Developers can convert iOS and Android apps into universal Windows 10 apps
New software development kits will help developers build Windows 10 apps
Today at the BUILD conference in San Francisco, Microsoft revealed its plans to eliminate the app gap between Windows and rivaling operating system by attracting iOS and Android developers to modify their existing codes using new SDKs and release universal Windows 10 apps.
These new universal apps will work on PCs, tablets, phones, plus other devices, and the developers will have 1 billion potential new customers after all current users will presumably upgrade their existing devices to Windows 10 within 2-3 years.
The solution presented at BUILD includes new software tools – one for Objective C code (iOS), and one for Java / C++ (Android). These tools will allow developers to take advantage of their existing codes and build new universal apps for Windows 10, enriching them with unique features live Live Tiles, Cortana, Xbox integration and more.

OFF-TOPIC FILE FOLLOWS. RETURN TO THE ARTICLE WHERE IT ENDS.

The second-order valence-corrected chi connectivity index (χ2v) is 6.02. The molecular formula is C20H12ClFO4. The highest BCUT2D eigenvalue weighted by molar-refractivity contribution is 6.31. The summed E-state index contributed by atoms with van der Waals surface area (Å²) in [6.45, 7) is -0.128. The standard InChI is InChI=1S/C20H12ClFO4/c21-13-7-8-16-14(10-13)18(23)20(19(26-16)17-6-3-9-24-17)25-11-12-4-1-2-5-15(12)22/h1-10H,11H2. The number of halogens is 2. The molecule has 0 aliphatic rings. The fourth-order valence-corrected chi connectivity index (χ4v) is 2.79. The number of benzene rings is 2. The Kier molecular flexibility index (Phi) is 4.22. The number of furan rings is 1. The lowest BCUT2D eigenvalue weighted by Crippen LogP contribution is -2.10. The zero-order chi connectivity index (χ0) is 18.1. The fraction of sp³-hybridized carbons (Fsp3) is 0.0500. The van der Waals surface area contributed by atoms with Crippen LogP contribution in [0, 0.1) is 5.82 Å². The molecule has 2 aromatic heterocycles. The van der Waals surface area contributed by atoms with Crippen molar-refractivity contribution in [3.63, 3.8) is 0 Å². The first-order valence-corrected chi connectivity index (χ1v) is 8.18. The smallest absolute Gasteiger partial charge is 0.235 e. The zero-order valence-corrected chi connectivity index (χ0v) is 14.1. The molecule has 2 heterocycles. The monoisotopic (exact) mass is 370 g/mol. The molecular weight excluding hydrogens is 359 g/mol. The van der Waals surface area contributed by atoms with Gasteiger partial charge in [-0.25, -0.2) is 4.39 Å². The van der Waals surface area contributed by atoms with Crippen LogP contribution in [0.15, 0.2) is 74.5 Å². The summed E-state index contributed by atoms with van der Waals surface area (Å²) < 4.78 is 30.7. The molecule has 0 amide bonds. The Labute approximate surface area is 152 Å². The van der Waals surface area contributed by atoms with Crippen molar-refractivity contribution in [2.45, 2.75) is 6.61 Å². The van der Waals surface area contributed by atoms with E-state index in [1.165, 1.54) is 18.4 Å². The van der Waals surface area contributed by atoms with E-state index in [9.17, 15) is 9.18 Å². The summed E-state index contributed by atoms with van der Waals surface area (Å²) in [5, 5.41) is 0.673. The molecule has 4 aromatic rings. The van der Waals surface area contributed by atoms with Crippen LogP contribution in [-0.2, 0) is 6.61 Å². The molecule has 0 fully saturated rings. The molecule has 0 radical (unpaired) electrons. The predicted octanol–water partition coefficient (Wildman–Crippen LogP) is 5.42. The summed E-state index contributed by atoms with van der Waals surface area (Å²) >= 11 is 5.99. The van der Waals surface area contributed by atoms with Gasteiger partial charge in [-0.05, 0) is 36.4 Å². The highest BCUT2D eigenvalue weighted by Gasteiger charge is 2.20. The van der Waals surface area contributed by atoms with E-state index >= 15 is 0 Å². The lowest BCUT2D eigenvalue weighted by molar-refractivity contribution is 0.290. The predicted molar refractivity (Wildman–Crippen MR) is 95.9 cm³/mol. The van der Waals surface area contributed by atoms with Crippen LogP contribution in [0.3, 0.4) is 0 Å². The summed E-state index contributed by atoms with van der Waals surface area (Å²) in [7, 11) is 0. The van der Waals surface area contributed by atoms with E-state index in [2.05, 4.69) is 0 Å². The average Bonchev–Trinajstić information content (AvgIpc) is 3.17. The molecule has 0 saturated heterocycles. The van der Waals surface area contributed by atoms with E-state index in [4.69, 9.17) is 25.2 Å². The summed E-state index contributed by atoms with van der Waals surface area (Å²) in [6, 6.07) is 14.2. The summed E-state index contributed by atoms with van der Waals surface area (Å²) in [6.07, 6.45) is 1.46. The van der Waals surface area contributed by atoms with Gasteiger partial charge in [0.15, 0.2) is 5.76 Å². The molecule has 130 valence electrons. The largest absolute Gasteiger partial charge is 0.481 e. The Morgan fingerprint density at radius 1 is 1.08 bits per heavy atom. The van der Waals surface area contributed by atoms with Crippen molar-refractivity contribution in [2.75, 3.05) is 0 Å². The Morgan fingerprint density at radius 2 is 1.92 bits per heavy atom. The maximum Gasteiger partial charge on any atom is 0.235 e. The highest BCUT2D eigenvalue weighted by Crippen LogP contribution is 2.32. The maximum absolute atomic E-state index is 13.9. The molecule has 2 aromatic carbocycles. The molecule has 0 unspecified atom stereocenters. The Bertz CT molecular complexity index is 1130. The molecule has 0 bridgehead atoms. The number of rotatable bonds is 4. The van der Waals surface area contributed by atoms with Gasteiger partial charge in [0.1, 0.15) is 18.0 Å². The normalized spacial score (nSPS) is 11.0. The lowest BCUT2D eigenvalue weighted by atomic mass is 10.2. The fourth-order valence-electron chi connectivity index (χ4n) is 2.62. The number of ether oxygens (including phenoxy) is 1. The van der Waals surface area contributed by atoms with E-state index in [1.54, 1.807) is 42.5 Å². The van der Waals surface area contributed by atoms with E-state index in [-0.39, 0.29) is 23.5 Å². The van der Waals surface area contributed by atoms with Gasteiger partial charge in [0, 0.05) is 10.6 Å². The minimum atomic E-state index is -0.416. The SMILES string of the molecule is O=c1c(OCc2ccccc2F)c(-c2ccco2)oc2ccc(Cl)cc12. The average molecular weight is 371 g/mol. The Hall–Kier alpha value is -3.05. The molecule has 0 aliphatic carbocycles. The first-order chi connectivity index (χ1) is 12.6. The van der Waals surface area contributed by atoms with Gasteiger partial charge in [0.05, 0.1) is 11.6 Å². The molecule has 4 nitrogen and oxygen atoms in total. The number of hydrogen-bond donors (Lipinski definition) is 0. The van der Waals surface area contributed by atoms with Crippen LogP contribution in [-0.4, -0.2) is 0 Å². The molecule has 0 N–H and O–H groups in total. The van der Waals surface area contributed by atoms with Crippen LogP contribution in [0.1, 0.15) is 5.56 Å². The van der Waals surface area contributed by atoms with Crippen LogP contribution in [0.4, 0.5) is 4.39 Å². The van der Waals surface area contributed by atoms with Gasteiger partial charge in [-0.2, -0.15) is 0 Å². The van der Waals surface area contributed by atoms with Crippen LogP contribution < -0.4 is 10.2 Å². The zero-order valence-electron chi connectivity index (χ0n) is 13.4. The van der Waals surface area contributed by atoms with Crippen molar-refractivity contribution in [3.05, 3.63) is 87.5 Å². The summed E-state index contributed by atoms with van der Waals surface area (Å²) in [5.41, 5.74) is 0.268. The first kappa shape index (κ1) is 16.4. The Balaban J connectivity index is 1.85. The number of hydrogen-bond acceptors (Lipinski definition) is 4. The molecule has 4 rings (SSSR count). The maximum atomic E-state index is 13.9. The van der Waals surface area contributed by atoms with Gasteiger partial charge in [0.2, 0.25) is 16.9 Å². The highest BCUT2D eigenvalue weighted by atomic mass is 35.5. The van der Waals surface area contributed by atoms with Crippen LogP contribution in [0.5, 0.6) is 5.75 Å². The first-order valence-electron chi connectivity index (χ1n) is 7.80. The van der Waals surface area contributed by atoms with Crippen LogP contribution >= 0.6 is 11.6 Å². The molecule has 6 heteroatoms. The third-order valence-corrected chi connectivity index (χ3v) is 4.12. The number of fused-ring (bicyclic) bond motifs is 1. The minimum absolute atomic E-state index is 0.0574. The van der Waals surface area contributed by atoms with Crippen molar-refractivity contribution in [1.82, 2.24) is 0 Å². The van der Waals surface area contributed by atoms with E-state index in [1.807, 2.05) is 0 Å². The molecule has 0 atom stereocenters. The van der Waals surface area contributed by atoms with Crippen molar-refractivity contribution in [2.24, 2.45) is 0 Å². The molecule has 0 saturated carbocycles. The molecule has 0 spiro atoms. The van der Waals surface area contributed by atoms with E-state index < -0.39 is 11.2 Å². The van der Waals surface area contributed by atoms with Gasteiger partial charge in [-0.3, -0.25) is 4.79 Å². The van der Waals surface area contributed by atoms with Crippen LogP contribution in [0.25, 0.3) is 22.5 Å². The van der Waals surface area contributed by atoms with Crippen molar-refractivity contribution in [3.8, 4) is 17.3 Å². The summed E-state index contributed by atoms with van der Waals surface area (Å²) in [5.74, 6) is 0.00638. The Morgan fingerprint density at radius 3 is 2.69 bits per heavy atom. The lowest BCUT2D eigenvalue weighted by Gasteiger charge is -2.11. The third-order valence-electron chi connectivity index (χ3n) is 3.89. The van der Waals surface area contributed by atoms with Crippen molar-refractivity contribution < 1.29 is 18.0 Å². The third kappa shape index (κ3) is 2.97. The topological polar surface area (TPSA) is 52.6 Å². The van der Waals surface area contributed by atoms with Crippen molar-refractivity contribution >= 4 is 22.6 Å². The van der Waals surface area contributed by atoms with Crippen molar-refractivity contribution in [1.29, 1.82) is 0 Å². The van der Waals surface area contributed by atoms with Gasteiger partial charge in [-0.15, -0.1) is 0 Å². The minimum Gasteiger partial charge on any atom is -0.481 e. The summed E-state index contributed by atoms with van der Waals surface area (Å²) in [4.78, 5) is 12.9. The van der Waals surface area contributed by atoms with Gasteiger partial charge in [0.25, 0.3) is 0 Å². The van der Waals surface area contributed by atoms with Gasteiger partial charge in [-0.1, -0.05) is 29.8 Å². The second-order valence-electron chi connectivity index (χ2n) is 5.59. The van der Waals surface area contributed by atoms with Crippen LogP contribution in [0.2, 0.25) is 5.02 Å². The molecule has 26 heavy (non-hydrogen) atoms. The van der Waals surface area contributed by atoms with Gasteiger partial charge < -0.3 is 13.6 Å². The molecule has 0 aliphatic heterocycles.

While rumors about porting Android apps have been surfacing the Net for years, adding iOS apps came as a huge surprise during the press conference. Using current Objective C code, any iOS developer can build a Windows 10 app that works with touch and input devices. The secret technology has already given us such an app – this is the game Candy Crush.
Terry Myerson explains the process of rebuilding iOS / Android apps for Windows 10. The process will require some work, similar to what Amazon is doing for their store, but instead of using Google API, Microsoft has built their own replacements and a build-in Android subsystem. As far as the current iOS apps, the process will be very similar – the code will be imported into Visual Studio (which already has versions for Mac and Linux), so developers can adapt their apps to work on Windows.
Along with attracting iOS and Android developers, Microsoft also announced two other ways for creating Window 10 apps, and again with new SDKs. Without much effort, any current website can be transformed into a Windows 10 app that can use system notifications and in-app purchases. Developers can also extend their own .NET and Win32 projects to universal apps and publish them in the new Store.
While all these new tools for creating apps for Windows 10 will result in more new apps published in our Store, the question is whether more developers will be interested in making native Windows apps or they will just choose to port their existing code and adapt the apps to use some Windows features.